Most cyclists share the road with motorists. However, some motorists don’t look for cyclists, which can lead to accidents. This means cyclists have to be extra cautious when riding around cars.
One of the more common accidents cyclists suffer from motor vehicles is dooring. A dooring accident happens when a driver or passenger opens their door in the path of a cyclist. As a result, the cyclist may be thrown off their bike and experience traumatic head and spine injuries, such as whiplash, concussions, lacerations, spinal hernias and internal bleeding.
Motorists who live in areas with a high number of cyclists can help reduce dooring accidents by learning more about their causes and consequences.
Why does dooring happen?
Dooring accidents typically happen because motorists don’t observe their surroundings before leaving their vehicles. Most motorists are cautious when opening their doors to avoid accidents with other vehicles. But, their attention may be short-sighted and they may not notice when there are oncoming cyclists.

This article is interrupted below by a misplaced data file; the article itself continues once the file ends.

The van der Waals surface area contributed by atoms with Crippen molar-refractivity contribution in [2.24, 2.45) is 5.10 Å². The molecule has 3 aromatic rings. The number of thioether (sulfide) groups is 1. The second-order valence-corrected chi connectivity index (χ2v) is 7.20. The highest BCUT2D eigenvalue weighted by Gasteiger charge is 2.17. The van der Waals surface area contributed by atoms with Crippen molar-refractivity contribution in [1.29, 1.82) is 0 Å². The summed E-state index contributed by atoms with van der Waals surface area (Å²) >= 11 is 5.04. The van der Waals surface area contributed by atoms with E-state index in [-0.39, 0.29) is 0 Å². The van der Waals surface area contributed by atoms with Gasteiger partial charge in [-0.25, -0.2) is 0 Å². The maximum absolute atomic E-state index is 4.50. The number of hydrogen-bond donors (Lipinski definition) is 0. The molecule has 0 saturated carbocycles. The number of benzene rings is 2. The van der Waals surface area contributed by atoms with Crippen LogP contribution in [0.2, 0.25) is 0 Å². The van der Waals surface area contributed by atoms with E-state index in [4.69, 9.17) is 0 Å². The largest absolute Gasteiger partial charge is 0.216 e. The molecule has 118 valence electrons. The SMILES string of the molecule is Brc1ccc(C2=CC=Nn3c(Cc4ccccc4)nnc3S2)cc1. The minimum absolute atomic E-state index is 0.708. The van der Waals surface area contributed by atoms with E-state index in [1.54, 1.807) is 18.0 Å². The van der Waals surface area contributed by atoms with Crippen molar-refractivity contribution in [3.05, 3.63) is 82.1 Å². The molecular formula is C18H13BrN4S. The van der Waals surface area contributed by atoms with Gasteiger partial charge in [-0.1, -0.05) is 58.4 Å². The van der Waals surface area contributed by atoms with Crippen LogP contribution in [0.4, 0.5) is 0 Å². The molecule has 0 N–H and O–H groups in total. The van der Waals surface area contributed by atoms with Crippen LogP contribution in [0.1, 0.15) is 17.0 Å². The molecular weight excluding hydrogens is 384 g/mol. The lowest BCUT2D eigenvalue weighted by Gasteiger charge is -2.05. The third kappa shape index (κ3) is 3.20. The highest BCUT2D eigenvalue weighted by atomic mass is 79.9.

Some dooring accidents occur because motorists misjudge a cyclist’s ability to stop their bike. It can take several seconds for a cyclist to slow down and stop their bike. There may not be enough distance for a cyclist to stop their bike when a sudden obstacle such as a car door appears in their path.
How can drivers reduce dooring accidents?
There’s a simple solution to reducing dooring accidents – it’s called the Dutch Reach. The Dutch Reach is a technique many drivers already do without realizing that they are preventing dooring accidents. This technique requires motorists to open their doors with the hand farthest from the door. As motorists open their doors with their farthest hand, their heads will turn, allowing them to spot oncoming cyclists.
What to do when involved in a dooring accident?
Unfortunately, many cyclists are involved in dooring accidents every year. Cyclists suffering from injuries and losses should understand what they need to do to receive the compensation they deserve.